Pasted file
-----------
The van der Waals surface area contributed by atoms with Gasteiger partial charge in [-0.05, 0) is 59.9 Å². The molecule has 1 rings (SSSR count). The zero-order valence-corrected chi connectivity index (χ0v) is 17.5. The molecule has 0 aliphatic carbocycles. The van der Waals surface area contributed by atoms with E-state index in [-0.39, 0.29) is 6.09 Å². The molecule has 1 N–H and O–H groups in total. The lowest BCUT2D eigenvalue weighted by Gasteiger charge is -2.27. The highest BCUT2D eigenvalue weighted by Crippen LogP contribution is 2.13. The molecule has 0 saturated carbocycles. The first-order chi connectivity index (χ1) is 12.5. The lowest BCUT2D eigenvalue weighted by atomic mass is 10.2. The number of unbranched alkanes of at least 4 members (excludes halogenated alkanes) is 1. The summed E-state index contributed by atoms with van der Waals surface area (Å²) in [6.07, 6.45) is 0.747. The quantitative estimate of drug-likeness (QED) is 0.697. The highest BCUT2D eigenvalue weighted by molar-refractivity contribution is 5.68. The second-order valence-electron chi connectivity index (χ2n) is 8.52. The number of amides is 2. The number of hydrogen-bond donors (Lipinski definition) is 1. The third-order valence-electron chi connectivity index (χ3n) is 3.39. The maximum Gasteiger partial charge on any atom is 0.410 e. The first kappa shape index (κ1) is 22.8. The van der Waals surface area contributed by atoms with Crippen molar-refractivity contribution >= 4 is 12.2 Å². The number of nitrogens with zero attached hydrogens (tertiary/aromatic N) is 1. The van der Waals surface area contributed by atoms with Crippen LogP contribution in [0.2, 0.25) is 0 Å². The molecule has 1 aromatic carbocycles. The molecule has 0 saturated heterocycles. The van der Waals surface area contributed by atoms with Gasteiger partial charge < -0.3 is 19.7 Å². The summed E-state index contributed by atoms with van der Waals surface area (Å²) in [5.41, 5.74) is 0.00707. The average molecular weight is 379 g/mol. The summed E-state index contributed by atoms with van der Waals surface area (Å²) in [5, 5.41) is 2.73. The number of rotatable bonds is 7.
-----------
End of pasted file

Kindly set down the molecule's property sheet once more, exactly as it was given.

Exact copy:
The van der Waals surface area contributed by atoms with Gasteiger partial charge in [-0.05, 0) is 59.9 Å². The molecule has 1 rings (SSSR count). The zero-order valence-corrected chi connectivity index (χ0v) is 17.5. The molecule has 0 aliphatic carbocycles. The van der Waals surface area contributed by atoms with E-state index in [-0.39, 0.29) is 6.09 Å². The molecule has 1 N–H and O–H groups in total. The lowest BCUT2D eigenvalue weighted by Gasteiger charge is -2.27. The highest BCUT2D eigenvalue weighted by Crippen LogP contribution is 2.13. The molecule has 0 saturated carbocycles. The first-order chi connectivity index (χ1) is 12.5. The lowest BCUT2D eigenvalue weighted by atomic mass is 10.2. The number of unbranched alkanes of at least 4 members (excludes halogenated alkanes) is 1. The summed E-state index contributed by atoms with van der Waals surface area (Å²) in [6.07, 6.45) is 0.747. The quantitative estimate of drug-likeness (QED) is 0.697. The highest BCUT2D eigenvalue weighted by molar-refractivity contribution is 5.68. The second-order valence-electron chi connectivity index (χ2n) is 8.52. The number of amides is 2. The number of hydrogen-bond donors (Lipinski definition) is 1. The third-order valence-electron chi connectivity index (χ3n) is 3.39. The maximum Gasteiger partial charge on any atom is 0.410 e. The first kappa shape index (κ1) is 22.8. The van der Waals surface area contributed by atoms with Crippen molar-refractivity contribution >= 4 is 12.2 Å². The number of nitrogens with zero attached hydrogens (tertiary/aromatic N) is 1. The van der Waals surface area contributed by atoms with Crippen LogP contribution in [0.2, 0.25) is 0 Å². The molecule has 1 aromatic carbocycles. The molecule has 0 saturated heterocycles. The van der Waals surface area contributed by atoms with Gasteiger partial charge < -0.3 is 19.7 Å². The summed E-state index contributed by atoms with van der Waals surface area (Å²) in [5.41, 5.74) is 0.00707. The average molecular weight is 379 g/mol. The summed E-state index contributed by atoms with van der Waals surface area (Å²) in [5, 5.41) is 2.73. The number of rotatable bonds is 7.